By Forrest Parrott, AVP Human Resources Communications, AT&T
DiversityInc has ranked AT&T among its Top 50 Companies for Diversity each of the past 16 years. In fact, the company jumped three spots to No. 4 on the overall list in the most recent ranking released April 19. “That’s important for a lot of reasons,” said Cynt Marshall, Senior Vice President-Human Resources & Chief Diversity OfficeratAT&T. “But there’s another ranking that matters even more, and that’s how our employees view AT&T’s commitment to diversity and inclusion.”
The good news is that more than 90 percent of employees said they believe AT&T is committed to diversity and an inclusive culture in its most recent companywide employee engagement survey.
The survey asks employees to respond to five statements about diversity and inclusion:
- Differing opinions are openly discussed in reaching decisions in my work team.
- My supervisor effectively works with people who are different from him or herself (in gender, racial/ethnic background, lifestyle, experiences, education, etc.)
- I believe our workforce includes a sufficient mix of people with different backgrounds, personal characteristics, and mindsets at all levels in order for us to be successful.
- AT&T management supports diversity in the workplace.
- The people who I work with treat each other with respect regardless of gender, racial/ethnic background, lifestyle, experiences, education, etc.
With 78 percent employee participation, the results show that AT&T employees believe in the company’s diversity efforts. Previous surveys yielded similar results; employees consistently give the company’s diversity practices the highest marks of all survey categories.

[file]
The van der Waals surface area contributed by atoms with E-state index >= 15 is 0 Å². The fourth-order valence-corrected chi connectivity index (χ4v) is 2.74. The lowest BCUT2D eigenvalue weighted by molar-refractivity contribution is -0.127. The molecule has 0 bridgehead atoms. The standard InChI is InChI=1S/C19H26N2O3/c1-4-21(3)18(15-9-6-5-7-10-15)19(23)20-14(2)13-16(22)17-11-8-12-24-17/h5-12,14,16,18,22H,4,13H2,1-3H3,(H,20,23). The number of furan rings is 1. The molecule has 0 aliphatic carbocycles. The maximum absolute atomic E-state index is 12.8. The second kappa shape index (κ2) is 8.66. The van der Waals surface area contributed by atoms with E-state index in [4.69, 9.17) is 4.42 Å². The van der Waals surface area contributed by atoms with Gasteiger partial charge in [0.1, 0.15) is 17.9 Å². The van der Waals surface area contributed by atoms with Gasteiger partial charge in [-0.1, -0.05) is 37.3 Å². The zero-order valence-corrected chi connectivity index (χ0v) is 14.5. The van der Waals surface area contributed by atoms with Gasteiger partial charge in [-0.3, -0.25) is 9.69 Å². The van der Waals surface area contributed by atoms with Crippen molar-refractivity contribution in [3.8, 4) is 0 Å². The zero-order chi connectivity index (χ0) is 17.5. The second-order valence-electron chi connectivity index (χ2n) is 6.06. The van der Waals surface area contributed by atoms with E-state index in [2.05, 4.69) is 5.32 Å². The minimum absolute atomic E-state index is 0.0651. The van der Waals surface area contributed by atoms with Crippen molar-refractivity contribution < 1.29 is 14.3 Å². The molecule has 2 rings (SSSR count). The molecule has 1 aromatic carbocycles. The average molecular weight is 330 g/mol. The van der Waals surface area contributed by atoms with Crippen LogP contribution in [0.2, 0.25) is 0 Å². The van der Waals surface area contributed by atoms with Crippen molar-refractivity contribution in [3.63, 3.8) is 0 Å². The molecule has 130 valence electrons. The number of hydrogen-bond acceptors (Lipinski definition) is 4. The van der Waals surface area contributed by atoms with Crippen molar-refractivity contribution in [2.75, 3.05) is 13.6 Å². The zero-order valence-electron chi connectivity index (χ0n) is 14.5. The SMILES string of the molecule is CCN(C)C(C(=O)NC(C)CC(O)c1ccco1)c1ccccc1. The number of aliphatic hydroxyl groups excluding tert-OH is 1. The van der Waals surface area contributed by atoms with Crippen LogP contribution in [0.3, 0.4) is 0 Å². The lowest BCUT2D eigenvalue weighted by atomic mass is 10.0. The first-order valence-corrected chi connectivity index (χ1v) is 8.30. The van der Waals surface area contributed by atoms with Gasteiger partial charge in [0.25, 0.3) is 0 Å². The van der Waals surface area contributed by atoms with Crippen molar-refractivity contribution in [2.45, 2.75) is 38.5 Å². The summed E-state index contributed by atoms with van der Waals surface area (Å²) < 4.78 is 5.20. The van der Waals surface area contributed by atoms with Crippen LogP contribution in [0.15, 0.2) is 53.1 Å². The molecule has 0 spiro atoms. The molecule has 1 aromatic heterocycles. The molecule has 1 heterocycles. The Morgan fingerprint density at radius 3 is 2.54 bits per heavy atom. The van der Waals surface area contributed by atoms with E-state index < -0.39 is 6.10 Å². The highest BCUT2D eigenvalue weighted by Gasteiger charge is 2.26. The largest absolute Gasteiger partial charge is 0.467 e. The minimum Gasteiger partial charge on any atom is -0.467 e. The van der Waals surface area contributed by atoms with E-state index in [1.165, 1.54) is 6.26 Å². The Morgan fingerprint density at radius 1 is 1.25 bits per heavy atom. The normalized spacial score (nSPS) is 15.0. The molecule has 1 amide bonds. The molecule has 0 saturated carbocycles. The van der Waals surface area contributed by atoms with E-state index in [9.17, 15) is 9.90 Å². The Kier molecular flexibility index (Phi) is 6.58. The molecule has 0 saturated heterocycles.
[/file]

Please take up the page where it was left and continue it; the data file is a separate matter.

“This is significant, Marshall said. “A company’s employees inevitably view its policies and practices through a much different lens than outside groups. After all, they have personal, daily experiences. So while receiving awards and honors for diversity is important particularly from a recruiting perspective, we believe in asking our employees, so we know how we’re doing. The fact that nearly all 280,000 tell us they feel valued and included tells me that what we say: Every voice matters is what our employees experience.”
And it doesn’t happen without leadership from the top.
“AT&T is a leader in diversity and inclusion because it has the steadfast commitment from Chairman and CEO Randall Stephenson,” said Luke Visconti, DiversityInc’s founder and CEO.
That commitment builds on a decades-long emphasis on diversity and inclusion. In 1968 AT&T launched its industry-leading supplier diversity program. Its LGBT ERG, LEAGUE at AT&T, was the first in the nation in 1987, and its women and African American groups Women of AT&T and Community NETwork are each more than 40 years old.
Employee participation in the company’s ERGs and employee networks has exploded recently, with total membership exceeding 127,000, and they played a key role in integrating AT&T and DIRECTV following last year’s merger. So it’s no surprise that DiversityInc named the company No. 1 on its ERGs specialty list, a key factor in its No. 4 ranking overall.
“When employees know they matter as individuals, anything’s possible,” Marshall said. “It’s reassuring beyond words to know that virtually all of our employees know they matter.”